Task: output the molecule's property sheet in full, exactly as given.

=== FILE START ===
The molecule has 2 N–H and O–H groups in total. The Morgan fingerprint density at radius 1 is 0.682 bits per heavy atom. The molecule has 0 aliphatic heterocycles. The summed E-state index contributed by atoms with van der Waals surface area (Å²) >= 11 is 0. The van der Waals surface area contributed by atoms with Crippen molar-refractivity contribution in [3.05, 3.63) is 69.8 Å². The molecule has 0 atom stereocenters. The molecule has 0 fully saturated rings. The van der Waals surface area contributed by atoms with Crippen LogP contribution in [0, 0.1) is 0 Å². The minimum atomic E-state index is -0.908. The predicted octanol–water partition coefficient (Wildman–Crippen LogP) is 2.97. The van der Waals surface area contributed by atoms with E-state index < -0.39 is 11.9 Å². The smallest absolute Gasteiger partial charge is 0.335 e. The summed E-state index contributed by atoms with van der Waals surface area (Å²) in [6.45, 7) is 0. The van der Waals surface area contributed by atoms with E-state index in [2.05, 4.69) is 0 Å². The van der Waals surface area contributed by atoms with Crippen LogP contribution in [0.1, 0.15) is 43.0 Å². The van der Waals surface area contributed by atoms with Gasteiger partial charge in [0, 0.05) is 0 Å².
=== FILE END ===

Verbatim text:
The molecule has 2 N–H and O–H groups in total. The Morgan fingerprint density at radius 1 is 0.682 bits per heavy atom. The molecule has 0 aliphatic heterocycles. The summed E-state index contributed by atoms with van der Waals surface area (Å²) >= 11 is 0. The van der Waals surface area contributed by atoms with Crippen molar-refractivity contribution in [3.05, 3.63) is 69.8 Å². The molecule has 0 atom stereocenters. The molecule has 0 fully saturated rings. The van der Waals surface area contributed by atoms with Crippen LogP contribution in [0, 0.1) is 0 Å². The minimum atomic E-state index is -0.908. The predicted octanol–water partition coefficient (Wildman–Crippen LogP) is 2.97. The van der Waals surface area contributed by atoms with E-state index < -0.39 is 11.9 Å². The smallest absolute Gasteiger partial charge is 0.335 e. The summed E-state index contributed by atoms with van der Waals surface area (Å²) in [6.45, 7) is 0. The van der Waals surface area contributed by atoms with E-state index in [2.05, 4.69) is 0 Å². The van der Waals surface area contributed by atoms with Crippen LogP contribution in [0.1, 0.15) is 43.0 Å². The van der Waals surface area contributed by atoms with Gasteiger partial charge in [0, 0.05) is 0 Å².